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September 17, 2004.


The opinion of the court was delivered by: BLANCHE MANNING, District Judge


Petitioner Jerome Murray's pro se petition for a writ of habeas corpus pursuant to 28 U.S.C. § 2254 is before the court. For the following reasons, Murray's petition is denied.

I. Background

  The court will presume that the state court's factual determinations are correct for the purposes of habeas review as Murray has not provided clear and convincing evidence to the contrary. See 28 U.S.C. § 2254(e)(1); Todd v. Schomig, 283 F.3d 842, 846 (7th Cir. 2002). The court thus adopts the state court's recitation of the facts, and will briefly summarize the key facts which are relevant to Murray's § 2254 petition.

  In June of 1990, while Lisa Stokes and two of her friends were seated on a park bench, a bearded, African-American man attempted to engage them in conversation. When the women attempted to leave, the man seized Stokes using a knife, dragged her deeper into the park, and raped her. Stokes escaped and called the police. Physical evidence, known as a "Vitullo kit," was taken from Stokes when she was at the hospital. This kit established that the attacker had type B blood. Murray, like 36% of the population, had type B blood. Stokes and the two friends who were with her on the day of the attack testified at trial and identified Murray as the offender. In addition, the State presented two witnesses (a serologist and a nurse) who testified about the Vitullo kit. Their description of the kit's contents were largely but not entirely similar. Trial counsel did not attempt to challenge the chain of custody for the kit from the time it was assembled in the hospital to the time it arrived at the laboratory for analysis. The defense conceded that Stokes was raped but contended that Murray was not the attacker and, among other things, presented witnesses who testified that Murray's facial hair at the time of the attack did not resemble the descriptions given by the three women.

  The jury convicted Murray of aggravated criminal sexual assault. He was subsequently sentenced to fifty-five years imprisonment. His conviction and sentence were affirmed on direct appeal and he did not file a petition for leave to appeal ("PLA") with the Illinois Supreme Court for his direct appeal.

  Murray did, however, file a pro se post conviction petition. In this petition, he asserted that trial counsel was ineffective for failing to challenge the procedures used to identify him. After counsel was appointed, Murray filed a supplemental pro se petition alleging that the chain of custody of the evidence used against him was compromised and/or fabricated. Murray also filed a complaint with the Attorney Registration and Disciplinary Commission ("ARDC") against his appointed counsel after counsel declined to adopt the pro se supplemental petition. In addition, counsel filed a petition contending that: (1) trial and appellate counsel in the direct proceedings were ineffective because they failed to contest admission of the Vitullo kit based on problems with the chain of custody; and (2) Murray's sentence violated the rule set forth in Apprendi v. New Jersey, 530 U.S. 466 (2000). The trial court dismissed all of the petitions. Murray then filed a successive post-conviction petition which included the claims in his original pro se post-conviction petition. After the trial court rejected the successive petition, Murray appealed. The Illinois Appellate Court consolidated the appeals and affirmed across the board, finding, among other things, that: (1) Murray had waived his argument that the Vitullo kit was fabricated and/or doctored; and (2) the trial court properly dismissed the chain of custody argument raised by Murray's lawyer because the evidence against Murray was overwhelming. Murray filed an unsuccessful PLA challenging these two holdings.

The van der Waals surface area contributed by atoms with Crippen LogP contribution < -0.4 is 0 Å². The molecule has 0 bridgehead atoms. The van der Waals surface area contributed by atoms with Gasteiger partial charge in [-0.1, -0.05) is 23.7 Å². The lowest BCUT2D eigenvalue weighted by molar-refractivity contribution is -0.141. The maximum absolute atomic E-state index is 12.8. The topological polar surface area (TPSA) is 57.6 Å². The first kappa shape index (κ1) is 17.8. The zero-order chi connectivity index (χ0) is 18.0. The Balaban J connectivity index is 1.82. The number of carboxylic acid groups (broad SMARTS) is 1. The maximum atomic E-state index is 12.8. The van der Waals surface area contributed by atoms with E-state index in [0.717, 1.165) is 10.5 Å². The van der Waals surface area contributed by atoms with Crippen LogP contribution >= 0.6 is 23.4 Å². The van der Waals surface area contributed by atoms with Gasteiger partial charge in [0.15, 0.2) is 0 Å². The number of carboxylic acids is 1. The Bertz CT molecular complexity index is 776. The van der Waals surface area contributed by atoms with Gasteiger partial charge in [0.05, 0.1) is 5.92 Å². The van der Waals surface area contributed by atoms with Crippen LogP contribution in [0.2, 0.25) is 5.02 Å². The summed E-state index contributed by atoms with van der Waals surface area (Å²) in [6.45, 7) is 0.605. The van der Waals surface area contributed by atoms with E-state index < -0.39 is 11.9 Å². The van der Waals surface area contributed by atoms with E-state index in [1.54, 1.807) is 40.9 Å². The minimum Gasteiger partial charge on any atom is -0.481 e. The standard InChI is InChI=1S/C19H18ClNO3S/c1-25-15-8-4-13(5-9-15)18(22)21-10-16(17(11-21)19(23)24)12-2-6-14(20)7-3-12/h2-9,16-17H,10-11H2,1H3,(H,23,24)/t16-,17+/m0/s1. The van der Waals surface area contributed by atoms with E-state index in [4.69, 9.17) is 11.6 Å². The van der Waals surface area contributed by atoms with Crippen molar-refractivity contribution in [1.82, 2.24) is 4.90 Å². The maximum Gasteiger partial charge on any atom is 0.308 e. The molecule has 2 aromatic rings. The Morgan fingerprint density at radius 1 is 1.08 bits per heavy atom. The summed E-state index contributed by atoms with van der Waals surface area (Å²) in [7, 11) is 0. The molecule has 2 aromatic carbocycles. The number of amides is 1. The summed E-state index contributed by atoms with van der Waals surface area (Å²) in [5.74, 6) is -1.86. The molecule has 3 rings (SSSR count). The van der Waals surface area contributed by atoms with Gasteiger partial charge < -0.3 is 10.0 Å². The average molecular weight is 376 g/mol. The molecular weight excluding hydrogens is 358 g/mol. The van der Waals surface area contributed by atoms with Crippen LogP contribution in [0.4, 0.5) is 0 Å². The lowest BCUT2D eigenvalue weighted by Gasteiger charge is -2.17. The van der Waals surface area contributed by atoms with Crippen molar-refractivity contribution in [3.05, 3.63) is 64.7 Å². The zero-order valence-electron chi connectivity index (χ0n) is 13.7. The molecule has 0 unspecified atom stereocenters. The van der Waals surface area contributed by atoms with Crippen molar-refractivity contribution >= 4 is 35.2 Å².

In his § 2254 petition, Murray asserts that: (1) the trial court erred when it rejected his pro se supplemental post-conviction petition because his conviction was based on false evidence; (2) his due process rights were violated when the State presented false evidence at trial; (3) the rejection of his post-conviction ineffective assistance claim led to a denial of due process; (4) the trial court erred when it ruled on his post-conviction petition without first determining whether the fact that he had filed an ARDC complaint against his appointed counsel meant that counsel had a conflict of interest; (5) the appellate court erred when it held that he had waived his right to obtain an evidentiary hearing during the post-conviction proceedings by not raising the evidentiary hearing argument on direct appeal; and (6) his trial counsel and appellate counsel on his direct appeal were ineffective.

  II. Discussion

  A. Threshold Matters

  The court will begin by summarizing the rules governing exhaustion and procedural default and by recapping the standard of review that guides this court in resolving Murray's § 2254 petition. 1. Exhaustion and Procedural Default

  Before this court may reach the merits of Murray's federal habeas claims, it must consider whether he has exhausted his state remedies and avoided procedural default under Illinois law. See Mahaffey v. Schomig, 294 F.3d 907, 914-15 (7th Cir. 2002).

  a. Exhaustion of State Court Remedies

  To exhaust state court remedies, a petitioner must give the state courts an opportunity to act on each of his claims before he presents them to a federal court. See O'Sullivan v. Boerckel, 526 U.S. 838, 842 (1999). State remedies are exhausted when they are presented to the state's highest court for a ruling on the merits or when no means of pursuing review remain available. Boerckel, 526 U.S. at 844-45, 847; 28 U.S.C. § 2254(c). Here, Murray has ...

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